What safety-minded sources are hoping is that you will take advantage of bi-yearly events, such as the beginning and ending of daylight savings time, to schedule a service of devices that require six month maintenance checks.
The actual safety message requests that you change your batteries during those time changes. The reason being that the detectors may have experienced lengthy or frequent activations you were not aware of, and that the batteries may have been exposed to drainage from use, exposure to moisture and other variables. Don't take a chance with this life safety device. Why not use the replaced batteries in a radio or toy that will not impact your family's well-being?
While you are replacing the batteries, go ahead and check the rest of the detector for wiring or structural damage. This includes using the test button to assure that what appears to be operational actually works.
You should retest once a month. Use a broom handle to push the test button, and avoid climbing, which could result in a fall.
20. Where can I obtain crime statistics for Tulane University Health Sciences Center(downtown) and/or Tulane University Main Campus (uptown)?
21. Where can I go for medical treatment?
For medical emergencies, call 9-1-1
For non-emergency medical treatment during the week, students may go to the Student Health Center on the uptown campus. Students and staff at the Medical Center can use the Primary Care Clinic Located at 275 Lasalle Street. Building # 6 on the Campus Map.
For non-emergency medical treatment after 5:00 p.m. or on weekends, students and staff must use the Tulane Health Sciences Center Hospital And Clinic Emergency Department.
22. My battery in my car doesn't work, can you give me a jump-start?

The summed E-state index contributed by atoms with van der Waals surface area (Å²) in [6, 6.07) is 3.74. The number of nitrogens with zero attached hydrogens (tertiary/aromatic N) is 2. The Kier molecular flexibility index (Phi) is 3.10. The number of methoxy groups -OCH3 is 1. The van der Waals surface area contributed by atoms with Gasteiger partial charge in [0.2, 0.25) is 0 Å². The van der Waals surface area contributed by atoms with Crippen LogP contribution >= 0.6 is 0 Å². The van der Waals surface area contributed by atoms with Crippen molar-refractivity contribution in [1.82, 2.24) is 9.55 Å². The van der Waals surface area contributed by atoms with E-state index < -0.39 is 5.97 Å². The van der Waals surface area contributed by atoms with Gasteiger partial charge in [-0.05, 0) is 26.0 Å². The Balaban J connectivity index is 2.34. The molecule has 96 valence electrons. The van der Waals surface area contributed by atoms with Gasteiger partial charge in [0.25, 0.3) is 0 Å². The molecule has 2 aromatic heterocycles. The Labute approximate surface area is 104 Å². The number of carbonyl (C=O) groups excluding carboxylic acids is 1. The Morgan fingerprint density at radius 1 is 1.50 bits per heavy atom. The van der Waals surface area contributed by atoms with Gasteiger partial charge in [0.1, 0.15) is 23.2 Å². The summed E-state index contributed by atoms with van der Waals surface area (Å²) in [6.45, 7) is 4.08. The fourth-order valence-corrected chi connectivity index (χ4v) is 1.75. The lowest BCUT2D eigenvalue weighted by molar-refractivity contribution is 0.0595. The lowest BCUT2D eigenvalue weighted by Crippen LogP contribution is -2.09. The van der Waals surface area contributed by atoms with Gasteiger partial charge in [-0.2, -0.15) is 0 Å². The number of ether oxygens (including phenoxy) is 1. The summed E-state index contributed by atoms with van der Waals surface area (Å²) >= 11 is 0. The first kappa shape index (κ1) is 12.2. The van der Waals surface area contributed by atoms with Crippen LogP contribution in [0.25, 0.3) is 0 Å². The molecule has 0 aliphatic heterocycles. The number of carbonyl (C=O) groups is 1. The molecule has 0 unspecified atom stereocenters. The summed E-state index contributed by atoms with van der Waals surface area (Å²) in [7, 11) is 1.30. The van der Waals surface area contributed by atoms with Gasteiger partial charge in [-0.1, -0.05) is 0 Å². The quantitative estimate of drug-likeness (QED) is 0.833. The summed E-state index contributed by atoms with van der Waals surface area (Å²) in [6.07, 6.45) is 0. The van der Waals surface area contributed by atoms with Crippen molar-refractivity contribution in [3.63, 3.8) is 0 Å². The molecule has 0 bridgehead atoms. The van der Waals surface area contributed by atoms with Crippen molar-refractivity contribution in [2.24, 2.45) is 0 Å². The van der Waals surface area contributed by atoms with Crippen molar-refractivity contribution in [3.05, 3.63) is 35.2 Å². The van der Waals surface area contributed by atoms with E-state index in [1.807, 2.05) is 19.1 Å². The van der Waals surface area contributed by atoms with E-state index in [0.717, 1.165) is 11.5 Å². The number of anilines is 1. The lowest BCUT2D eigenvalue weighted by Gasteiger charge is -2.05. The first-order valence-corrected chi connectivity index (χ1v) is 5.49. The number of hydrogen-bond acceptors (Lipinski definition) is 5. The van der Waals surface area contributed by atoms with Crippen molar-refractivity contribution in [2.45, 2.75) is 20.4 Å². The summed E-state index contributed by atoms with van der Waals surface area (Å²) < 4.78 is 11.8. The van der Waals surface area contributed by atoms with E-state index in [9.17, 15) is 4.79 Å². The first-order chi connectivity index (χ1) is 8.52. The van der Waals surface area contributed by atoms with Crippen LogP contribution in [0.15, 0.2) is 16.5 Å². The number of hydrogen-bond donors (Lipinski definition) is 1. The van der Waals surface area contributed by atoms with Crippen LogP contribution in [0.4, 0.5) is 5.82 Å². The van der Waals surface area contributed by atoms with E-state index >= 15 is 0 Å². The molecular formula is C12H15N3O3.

Yes, we use a Booster Pac jump-start your car.
23. I locked my keys in my car can you unlock my vehicle?
Yes, however most of today's vehicles are equipped with electronic locks which require special tools to unlock and in those cases we will assist you with contacting a Pop-A-Lock.
24. I have a flat on my vehicle can you help me change the tire?
In most cases no, however we will assist you with contacting a service company to assist you.
25. What happens if I am Arrested or get into trouble?
All persons on University property, including students, faculty, staff, and visitors, are subject to the same laws and regulations. When University police officers issue summons, utilize arrest warrants or make an arrest, all procedures appropriate to the Louisiana Criminal Code will be followed. Incidents on campus may also be handled through the internal judicial procedures outlined in the student handbook. Students who are arrested by local law enforcement agencies can call TUHSC Police at 988-5531 for assistance in matters not involving violence or hate crimes. However there are no guarantees that you will be released or that your bond will posted because TUHSC Police does not get directly involved.
Tulane University, New Orleans, LA 70118 504-865-5000 email@example.com